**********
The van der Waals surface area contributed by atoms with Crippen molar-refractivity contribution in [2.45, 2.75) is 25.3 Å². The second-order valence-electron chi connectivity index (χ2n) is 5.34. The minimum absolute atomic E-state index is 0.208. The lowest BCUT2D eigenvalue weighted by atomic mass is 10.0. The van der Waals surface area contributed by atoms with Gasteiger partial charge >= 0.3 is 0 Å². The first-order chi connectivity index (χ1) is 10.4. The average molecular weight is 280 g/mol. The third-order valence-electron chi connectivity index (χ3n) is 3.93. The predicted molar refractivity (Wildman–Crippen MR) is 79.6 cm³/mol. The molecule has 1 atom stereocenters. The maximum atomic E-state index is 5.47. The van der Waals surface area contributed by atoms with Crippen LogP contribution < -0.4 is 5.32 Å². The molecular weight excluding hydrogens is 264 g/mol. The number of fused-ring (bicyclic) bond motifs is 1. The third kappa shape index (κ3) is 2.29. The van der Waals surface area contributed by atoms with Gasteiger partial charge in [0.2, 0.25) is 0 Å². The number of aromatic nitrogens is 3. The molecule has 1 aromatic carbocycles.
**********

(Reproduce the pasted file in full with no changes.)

The van der Waals surface area contributed by atoms with Crippen molar-refractivity contribution in [2.45, 2.75) is 25.3 Å². The second-order valence-electron chi connectivity index (χ2n) is 5.34. The minimum absolute atomic E-state index is 0.208. The lowest BCUT2D eigenvalue weighted by atomic mass is 10.0. The van der Waals surface area contributed by atoms with Gasteiger partial charge >= 0.3 is 0 Å². The first-order chi connectivity index (χ1) is 10.4. The average molecular weight is 280 g/mol. The third-order valence-electron chi connectivity index (χ3n) is 3.93. The predicted molar refractivity (Wildman–Crippen MR) is 79.6 cm³/mol. The molecule has 1 atom stereocenters. The maximum atomic E-state index is 5.47. The van der Waals surface area contributed by atoms with Crippen LogP contribution < -0.4 is 5.32 Å². The molecular weight excluding hydrogens is 264 g/mol. The number of fused-ring (bicyclic) bond motifs is 1. The third kappa shape index (κ3) is 2.29. The van der Waals surface area contributed by atoms with Gasteiger partial charge in [0.2, 0.25) is 0 Å². The number of aromatic nitrogens is 3. The molecule has 1 aromatic carbocycles.